An Untamed State by Roxane Gay (Grove Press, $16) In her first novel, Gay—co-editor of PANK, essays editor for The Rumpus and teacher at Eastern Illinois University (among other things; she’s everywhere!)—writes of a Haitian woman kidnapped for ransom, and what happens when her father refuses to pay her captors. May 6.

The WORN Archive: A Fashion Journal about the Art, Ideas, & History of What We Wear by Serah-Marie McMahon (Drawn and Quarterly, $29.95) This best-of collection of the smart Canadian fashion journal explores the places where fashion, art and pop culture intersect. Seems like a must-read for people who love clothes but, for example, hate the word “clothes horse.” May 6.

The 40s: The Story of a Decade by the New Yorker Magazine (Random House, $30) This portrait of an endlessly fascinating decade, from the perspective of The New Yorker, features contributors old and new, including Elizabeth Bishop, John Cheever, Shirley Jackson, Jill Lepore, Susan Orlean and Zadie Smith. May 6.

Once I Was Cool by Megan Stielstra (Curbside Splendor, $15.95) The seasoned storyteller—who, in addition to teaching and writing, has performed at Chicago’s 2nd Story storytelling series for more than a decadepresents a collection of personal essays that sounds quite cool. May 13.

Another Great Day at Sea: Life Aboard the USS George H.W. Bush by Geoff Dyer (Pantheon, $24.95) The veteran writer recalls his time aboard the American aircraft carrier and his lifelong fascination with military service. May 20.

The Book of Unknown Americans by Cristina Henríquez (Knopf, $24.95) The Chicago writer’s highly anticipated novel tells the love story of a Pananamian boy and Mexican girl—the latter of whom suffers a near-fatal accident—and the language, racial and cultural obstacles their families face in America. Jun 3.

Paper Lantern: Love Stories by Stuart Dybek (Farrar, Straus and Giroux, $24) The distinguished author of I Sailed with Magellan and The Coast of Chicago publishes a collection of love stories, the titular one of which first appeared in The New Yorker in 1995. Jun 3.

Nobody Is Ever Missing by Catherine Lacey (FSG Originals, $14) In this new novel, a woman abruptly leaves her life in Manhattan, including a husband who has no idea what happened to her, on a one-way flight to New Zealand. There, she drifts farther into unknown territory—emotionally, mentally, as well as physically. Jul 8.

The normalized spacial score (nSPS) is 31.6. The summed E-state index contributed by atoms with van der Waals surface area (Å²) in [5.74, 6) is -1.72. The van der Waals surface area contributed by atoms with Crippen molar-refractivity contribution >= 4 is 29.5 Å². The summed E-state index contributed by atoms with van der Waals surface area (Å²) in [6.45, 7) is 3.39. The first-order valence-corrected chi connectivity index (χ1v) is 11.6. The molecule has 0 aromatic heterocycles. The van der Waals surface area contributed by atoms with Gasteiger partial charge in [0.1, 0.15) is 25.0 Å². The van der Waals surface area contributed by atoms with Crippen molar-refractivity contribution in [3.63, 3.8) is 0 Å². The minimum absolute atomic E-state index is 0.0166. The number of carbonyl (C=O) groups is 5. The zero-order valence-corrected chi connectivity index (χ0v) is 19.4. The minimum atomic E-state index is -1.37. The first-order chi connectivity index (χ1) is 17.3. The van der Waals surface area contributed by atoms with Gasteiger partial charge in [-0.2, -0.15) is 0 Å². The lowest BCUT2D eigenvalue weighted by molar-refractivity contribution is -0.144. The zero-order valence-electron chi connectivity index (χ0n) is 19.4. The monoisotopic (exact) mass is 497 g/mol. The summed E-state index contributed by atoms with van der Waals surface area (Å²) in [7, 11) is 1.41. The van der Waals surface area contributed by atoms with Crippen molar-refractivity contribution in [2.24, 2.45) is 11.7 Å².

California by Edan Lepucki (Little, Brown, $26) Lepucki’s debut is an inventive take on the post-apocalytic novel, about a couple who moves from an isolated existence in the wilderness to a guarded community that, they soon realize, harbors terrifying secrets and unforeseen dangers. We’ll probably read this one on the morning commute instead of at bedtime. Jul 8.

Colorless Tsukuru Tazaki and His Years of Pilgrimage by Haruki Murakami (Knopf, $25) The English translation of the latest work by the much-loved Japanese writer arrives this summer. Thousands of people lined up at Tokyo bookstores at midnight to buy a copy. Aug 12.

Ancient Oceans of Kentucky by David Connerley Nahm (Two Dollar Radio, $15.50) Exploring small-town life in the middle of Kentucky, this debut novel tells the story of Leah, whose brother, Jacob, disappeared during their childhood. Now, as an adult, she directs a nonprofit organization, and a man shows up at work claiming to be Jacob. We anticipate a haunting and riveting read. Aug 12.

The Organized Mind: Thinking Straight in the Age of Information Overload by Daniel J. Levitin (Dutton, $27.95) What can we distractible types learn from those who manage to stay focused in a hyperconnected, details-drenched, technology-dependent world? Levitin lets us know. Aug 19.

The Fame Lunches: On Wounded Icons, Money, Sex, the Importance of Handbags, and Other Cultural Inquiries by Daphne Merkin (Farrar, Straus & Giroux, $27) The former New Yorker columnist examines faded icons, famous writers and the pervasive desire for celebrity in our present world. Aug 19.

A Load of Hooey by Bob Odenkirk (McSweeney’s, $24) We’re not quite sure what to expect from this first book by the hilarious comedian-writer, which promises to contain absurdist monologues, intentionally bad theater and “free-verse more powerful than the work of Calvin Trillin, Jewel and Robert Louis Stevenson combined”—besides utter hilarity. Sept 9.

A Different Bed Every Time by Jac Jemc (Dzanc Books, price not yet listed) Following her highly praise poetic novel, My Only Wife, the Chicago writer, poetry editor of decomP and fiction web editor for Hobart returns with a story collection this fall. Don’t miss it. October.

RECOMMENDED: Best books of 2013

To read more go to TimeOutChicago’s excellent blog at: http://www.timeoutchicago.com/arts-culture/books/16524926/books-to-read-in-2014-from-murakami-to-moore-and-more

Happy reading! –Lance & James

******************************************************